Mountain Lions Can Rebuild Nation

mountain lion caught on trail camera

AS WE SIFT THROUGH THE RUBBLE of a four-year blitzkrieg on the country’s air, water, wildlife and climate, we’re heartened to see the Biden administration articulating bold ideas about repairing the wreckage. Most impressive is his commitment to protecting 30 percent of the Earth’s landscape in nature reserves by the year 2030. In this spirit of building back better, we suggest adding one overlooked keystone to America’s reconstruction — mountain lions.

America’s reigning big cat, the mountain lion could start reviving ailing forests, slowing runaway climate change, saving lives — and maybe even restoring our faith in humankind. All for little more than us allowing the cat home, after driving them from half the country.

Once a commanding presence from coast to coast, America’s lion (aka cougar, puma, panther, catamount) was swept from the eastern forests on the European settlers’ tide of clearcuts, guns, traps, and puritanical fears of the unknown. While the cat has since reclaimed much of its native range in the West, there hasn’t been a confirmed birth of a wild lion east of the Mississippi in the last century, beyond one endangered population of panthers stranded in south Florida.

Missing Lions and Tattered Forests

THE LION’S BANISHMENT from the East has contributed to unprecedented herds of forest-stripping deer that have some ecologists fearing the deer more than climate change. Not to mention the 200 of us dying each year in deer-related car accidents.

Mountain lions could start curing those ills — restoring wildlife-harboring, carbon-storing , climate-saving forests — much as the cats and their fellow apex predators have demonstrated around the world. Scientists have been amassing a burgeoning body of evidence from big cats, wolves and great sharks, revealing their inordinate powers to grow healthier forest and range, sea grass and reef.

The East holds great swaths of deer-bitten forests just dying for lions, from the Great Okefenokee Swamp of Florida to the Great North Woods of Maine. New York’s Adirondack Park alone, at three times the size of Yellowstone, could support up to 350 mountain lions.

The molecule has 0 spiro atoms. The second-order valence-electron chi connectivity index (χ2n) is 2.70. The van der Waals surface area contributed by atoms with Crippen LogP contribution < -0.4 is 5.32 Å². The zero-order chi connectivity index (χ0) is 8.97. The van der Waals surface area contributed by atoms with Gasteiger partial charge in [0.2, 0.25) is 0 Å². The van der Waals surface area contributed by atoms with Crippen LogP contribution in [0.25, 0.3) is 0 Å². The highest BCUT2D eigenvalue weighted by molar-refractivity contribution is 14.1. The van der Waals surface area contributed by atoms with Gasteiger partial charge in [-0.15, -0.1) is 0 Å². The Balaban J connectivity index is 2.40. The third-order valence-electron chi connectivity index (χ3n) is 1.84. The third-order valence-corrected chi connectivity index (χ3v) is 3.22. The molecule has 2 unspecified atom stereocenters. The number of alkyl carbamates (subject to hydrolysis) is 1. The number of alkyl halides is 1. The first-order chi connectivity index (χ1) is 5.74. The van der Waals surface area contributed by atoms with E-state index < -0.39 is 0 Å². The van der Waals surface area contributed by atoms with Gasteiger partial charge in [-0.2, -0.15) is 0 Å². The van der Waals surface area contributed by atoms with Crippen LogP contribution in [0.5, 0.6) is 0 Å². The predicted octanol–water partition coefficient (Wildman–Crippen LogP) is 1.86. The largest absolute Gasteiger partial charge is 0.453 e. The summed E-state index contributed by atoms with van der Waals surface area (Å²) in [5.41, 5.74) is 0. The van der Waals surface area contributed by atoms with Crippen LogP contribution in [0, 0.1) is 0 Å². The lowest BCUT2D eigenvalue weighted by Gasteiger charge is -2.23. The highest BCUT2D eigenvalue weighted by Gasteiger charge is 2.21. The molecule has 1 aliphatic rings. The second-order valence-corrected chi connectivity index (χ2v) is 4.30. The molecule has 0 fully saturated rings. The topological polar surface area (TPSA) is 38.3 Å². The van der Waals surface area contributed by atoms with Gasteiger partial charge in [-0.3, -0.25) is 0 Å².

The East is lacking its lions, but not for their lack of trying. Over the last 30 years more than a hundred lone lions have been documented trekking eastward from their Rocky Mountain stronghold, crossing the Plains in search of mates. One of them made it to within 20 miles of Manhattan. All died without meeting a mate or leaving progeny.

That steady trickle of wanderlust lions from the West has been repeatedly met by a gauntlet of guns and speeding cars. On the plains of South Dakota, through which many of the eastward wanderers pass, citizens are welcomed to hunt them with dogs 365 days a year. Thus fall the East’s would-be pioneers across America’s self-described Heartland.

Even the endangered little enclave of federally protected lions that survives in the cypress swamps of south Florida is under attack. Most recently the political machinery of Florida has been pushing two new massive developments, a 45,000-acre residential complex and a major highway, driving two stakes through the heart of the Florida panther’s supposedly protected habitat. The federal plan for saving the panther prescribes expanding the current lone population of some 200 cats to three populations of 240 panthers each. That plan has been sitting on the shelves for 40 years.

Across the Great Divide

THE ANTI-CARNIVORE mantra used to justify such intolerance — that the beasts, if left unhunted, would slaughter all our livestock, shutter the deer-hunting industry, then start coming for our kids at the bus stop — is a toxic old canard thoroughly debunked by science and contradicted daily by the lions and people of California.

The only western state whose citizens have outlawed lion hunting, California remains one of the safest of states for its livestock, deer, and humans. Every year, Californians by the thousands gather to celebrate a mountain lion who has famously taken up residence in the middle of Los Angeles. California cat champions have also donated $18 million and counting toward construction of what’s slated to be the world’s largest wildlife crossing —an earthen overpass for cougars, spanning the ten lanes of L.A.’s notorious, cat-crushing 101 Freeway.

Welcoming America’s lion back home won’t halt the roads and development incessantly whittling away its wild places. On the other hand, making room for lions to roam by preserving corridors of wildness could offer lifelines to many other species otherwise stranded in hostile new environs by the changing climate.

But what lions could do for this country goes beyond curbing the deer plague, mending tattered forests, and mitigating climate chaos. In a time of billion-dollar walls and widening societal rifts, choosing to live with lions would be a defiant show of unity, a noble show of humanity — a way to begin rewilding ourselves on the way to rewilding the Earth.

This is not a moonshot. It is a movement we could start today with little more than a teaspoon of political spine and an eastbound truck full of lions from the West. It is a movement we could start by simply relaxing our trigger fingers, and opening our arms to those wildest of neighbors we so wrongly fear.


Will Stolzenburg is the author of “Where the Wild Things Were” and “Heart of a Lion.” Tom Butler, author of “Wildlands Philanthropy,” is senior fellow at Northeast Wilderness Trust.

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